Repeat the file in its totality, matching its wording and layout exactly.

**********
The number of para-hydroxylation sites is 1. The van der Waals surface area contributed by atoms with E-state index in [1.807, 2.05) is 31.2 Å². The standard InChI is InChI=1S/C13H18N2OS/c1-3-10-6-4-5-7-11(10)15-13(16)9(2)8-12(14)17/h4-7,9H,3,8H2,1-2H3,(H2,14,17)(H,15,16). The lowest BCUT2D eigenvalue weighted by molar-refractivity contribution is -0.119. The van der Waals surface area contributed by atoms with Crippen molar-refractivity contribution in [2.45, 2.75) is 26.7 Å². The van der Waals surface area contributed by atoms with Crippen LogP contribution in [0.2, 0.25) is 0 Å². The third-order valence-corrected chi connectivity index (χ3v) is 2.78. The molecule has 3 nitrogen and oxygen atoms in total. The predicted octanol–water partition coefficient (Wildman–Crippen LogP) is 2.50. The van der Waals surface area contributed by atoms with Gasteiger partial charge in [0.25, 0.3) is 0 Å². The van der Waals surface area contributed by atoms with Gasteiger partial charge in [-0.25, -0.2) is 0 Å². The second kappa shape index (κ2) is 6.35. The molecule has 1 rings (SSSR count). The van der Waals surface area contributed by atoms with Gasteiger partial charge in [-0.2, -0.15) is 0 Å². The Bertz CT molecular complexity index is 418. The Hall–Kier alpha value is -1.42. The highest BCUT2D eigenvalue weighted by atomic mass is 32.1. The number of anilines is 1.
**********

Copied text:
The number of para-hydroxylation sites is 1. The van der Waals surface area contributed by atoms with E-state index in [1.807, 2.05) is 31.2 Å². The standard InChI is InChI=1S/C13H18N2OS/c1-3-10-6-4-5-7-11(10)15-13(16)9(2)8-12(14)17/h4-7,9H,3,8H2,1-2H3,(H2,14,17)(H,15,16). The lowest BCUT2D eigenvalue weighted by molar-refractivity contribution is -0.119. The van der Waals surface area contributed by atoms with Crippen molar-refractivity contribution in [2.45, 2.75) is 26.7 Å². The van der Waals surface area contributed by atoms with Crippen LogP contribution in [0.2, 0.25) is 0 Å². The third-order valence-corrected chi connectivity index (χ3v) is 2.78. The molecule has 3 nitrogen and oxygen atoms in total. The predicted octanol–water partition coefficient (Wildman–Crippen LogP) is 2.50. The van der Waals surface area contributed by atoms with Gasteiger partial charge in [0.25, 0.3) is 0 Å². The van der Waals surface area contributed by atoms with Gasteiger partial charge in [-0.25, -0.2) is 0 Å². The second kappa shape index (κ2) is 6.35. The molecule has 1 rings (SSSR count). The van der Waals surface area contributed by atoms with Gasteiger partial charge in [-0.2, -0.15) is 0 Å². The Bertz CT molecular complexity index is 418. The Hall–Kier alpha value is -1.42. The highest BCUT2D eigenvalue weighted by atomic mass is 32.1. The number of anilines is 1.